What Are My Rights Against Wrongful Termination?

As an employee there are laws and policies in place to protect you and other individuals from wrongful termination. Even in at-will employment there are situations in which firing an employee could be considered wrongful termination and may warrant a claim against your employer to recoup compensation for your damages.

If you have been wrongfully terminated, you should speak with an employment law attorney.

Rights As An Employee

Employees are protected by both state and federal anti-discriminatory laws. These laws protect workers because of age, gender, race, religion, and disability.

Federal laws enforced by the Equal Employment Opportunity Commission (EEOC) make it unlawful for employers to discriminate against employees and applicants on the basis of race, color, religion, sex, national origin, disability, or age.

States establish their own employment laws, and state laws may protect and encompass more workers, protecting from discrimination based on gender identity, sexual orientation, and more.

If you were terminated from your job because of your age, your gender, your race, your religion, because you have a disability, your sexual orientation, or something else, you can pursue a claim against your employer for wrongful termination.

You should also read your employment contract and your employee handbook to check company policies.

If your termination from employment violated your company’s policies, then you have suffered from wrongful termination.

You will need your employee handbook and employment contract to use as supporting documentation and to show that proper procedures were not followed.

You will be entitled to damages that you suffered because you were wrongfully terminated. Those damages could include lost wages, lost benefits, lost pay raises and bonuses, mental anguish, and more.

An employment law attorney will be able to help you determine which damages you suffered and will be able to review applicable state and federal laws that apply to your situation.

Supporting documentation will include your employee handbook, your employment contract, your termination paperwork, statements from witnesses, and any other supporting evidence that you can gather for your claim.

You want to prove that you were the victim of wrongful termination and that your employer violated laws or policy when you were dismissed from your position.

What Should I Do Next?

If you have been the victim of wrongful termination, you should stay calm. If you think you have been wrongfully terminated, you can pursue a claim against your employer for their actions.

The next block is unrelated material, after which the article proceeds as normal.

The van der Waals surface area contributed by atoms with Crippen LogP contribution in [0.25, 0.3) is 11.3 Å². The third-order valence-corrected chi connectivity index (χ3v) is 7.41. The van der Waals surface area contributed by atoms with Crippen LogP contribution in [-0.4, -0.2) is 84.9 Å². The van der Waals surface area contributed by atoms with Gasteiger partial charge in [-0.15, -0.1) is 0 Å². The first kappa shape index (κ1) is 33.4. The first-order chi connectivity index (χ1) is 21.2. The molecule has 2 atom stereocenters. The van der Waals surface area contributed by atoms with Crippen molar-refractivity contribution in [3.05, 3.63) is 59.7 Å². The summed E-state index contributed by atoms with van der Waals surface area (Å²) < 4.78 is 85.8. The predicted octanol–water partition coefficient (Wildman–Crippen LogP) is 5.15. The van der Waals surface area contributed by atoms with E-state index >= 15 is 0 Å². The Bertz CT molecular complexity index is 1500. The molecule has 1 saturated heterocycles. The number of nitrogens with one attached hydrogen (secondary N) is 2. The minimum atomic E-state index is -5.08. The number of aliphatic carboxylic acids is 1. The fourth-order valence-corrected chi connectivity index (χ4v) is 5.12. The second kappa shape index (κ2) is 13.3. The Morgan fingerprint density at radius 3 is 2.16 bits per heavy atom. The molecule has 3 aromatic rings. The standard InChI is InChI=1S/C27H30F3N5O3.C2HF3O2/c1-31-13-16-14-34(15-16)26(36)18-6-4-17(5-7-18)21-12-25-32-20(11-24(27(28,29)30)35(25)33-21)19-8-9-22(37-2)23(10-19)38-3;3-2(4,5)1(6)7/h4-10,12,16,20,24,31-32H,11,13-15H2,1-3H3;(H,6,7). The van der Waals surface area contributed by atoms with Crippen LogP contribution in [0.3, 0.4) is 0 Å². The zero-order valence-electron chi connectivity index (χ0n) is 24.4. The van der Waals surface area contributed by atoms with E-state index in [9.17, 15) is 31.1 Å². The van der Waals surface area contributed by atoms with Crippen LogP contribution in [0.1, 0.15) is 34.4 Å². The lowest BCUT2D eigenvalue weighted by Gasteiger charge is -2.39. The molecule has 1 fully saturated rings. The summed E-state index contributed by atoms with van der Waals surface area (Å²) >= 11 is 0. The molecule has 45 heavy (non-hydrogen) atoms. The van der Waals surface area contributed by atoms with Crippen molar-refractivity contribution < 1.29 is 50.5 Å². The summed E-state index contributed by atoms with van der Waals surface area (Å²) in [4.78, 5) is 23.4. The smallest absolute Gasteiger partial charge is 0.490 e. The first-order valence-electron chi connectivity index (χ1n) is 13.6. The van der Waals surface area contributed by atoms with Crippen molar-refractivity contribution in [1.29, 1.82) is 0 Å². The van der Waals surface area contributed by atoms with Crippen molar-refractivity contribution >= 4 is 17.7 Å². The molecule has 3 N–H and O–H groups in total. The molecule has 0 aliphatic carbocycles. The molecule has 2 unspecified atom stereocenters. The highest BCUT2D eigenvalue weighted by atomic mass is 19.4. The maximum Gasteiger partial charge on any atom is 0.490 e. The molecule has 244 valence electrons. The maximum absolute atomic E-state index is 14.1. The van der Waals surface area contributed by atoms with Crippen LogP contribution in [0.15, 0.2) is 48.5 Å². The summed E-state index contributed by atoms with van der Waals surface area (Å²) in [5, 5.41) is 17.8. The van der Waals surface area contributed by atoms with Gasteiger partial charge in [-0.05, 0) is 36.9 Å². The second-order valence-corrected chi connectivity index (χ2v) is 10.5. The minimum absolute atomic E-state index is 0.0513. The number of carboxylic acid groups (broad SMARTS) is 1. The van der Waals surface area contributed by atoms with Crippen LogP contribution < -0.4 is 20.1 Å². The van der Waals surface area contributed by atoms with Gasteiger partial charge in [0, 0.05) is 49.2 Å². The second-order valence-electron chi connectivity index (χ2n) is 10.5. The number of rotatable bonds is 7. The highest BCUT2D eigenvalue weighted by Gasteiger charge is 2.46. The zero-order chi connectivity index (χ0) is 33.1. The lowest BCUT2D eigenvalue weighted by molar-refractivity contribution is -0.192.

You have rights to severance pay, damages, or unemployment compensation while you are not receiving a paycheck.

There are many situations that can lead to wrongful termination. Title VII of the Civil Rights Act of 1964 prohibits an employer who has 15 or more employees from discriminating against an individual for religion, race, gender, or national origin.

If you were terminated for one of those reasons, then your employer has violated federal law. You will need to prove why you were terminated from your job.

Your state most likely has additional laws regarding discrimination and harassment. If state laws have been violated, you can pursue a claim.

If your employer has violated company policies, that can also be considered wrongful termination. You will need to gather supporting evidence and documentation to ensure you can prove what happened and that you were a victim of inappropriate actions.

If your employer violated state and/or federal laws, they could face additional penalties such as fines in addition to the damages that they must pay you.

If there is a pattern of such activity from your employer, or if there is evidence that they violated laws intentionally, the court could award punitive damages. These damages are a way to help punish your employer and to deter such activity in the future.

Before you file a claim against your employer for wrongful termination, you should speak with an employment lawyer who handles wrongful termination and discrimination cases in your area.

There is a statute of limitations, which is established by state laws, which limits how long you have so you can pursue a claim. This means that time is of the essence when it comes to pursuing a wrongful termination case against an employer.

If you wait too long, you cannot recover damages and pursue a wrongful termination claim. you will need to get a free case review to determine the best way to proceed with your claim as quickly as possible.

Complete the Free Case Evaluation Form on this page to share the details of your wrongful termination with an attorney’s practice in your area.

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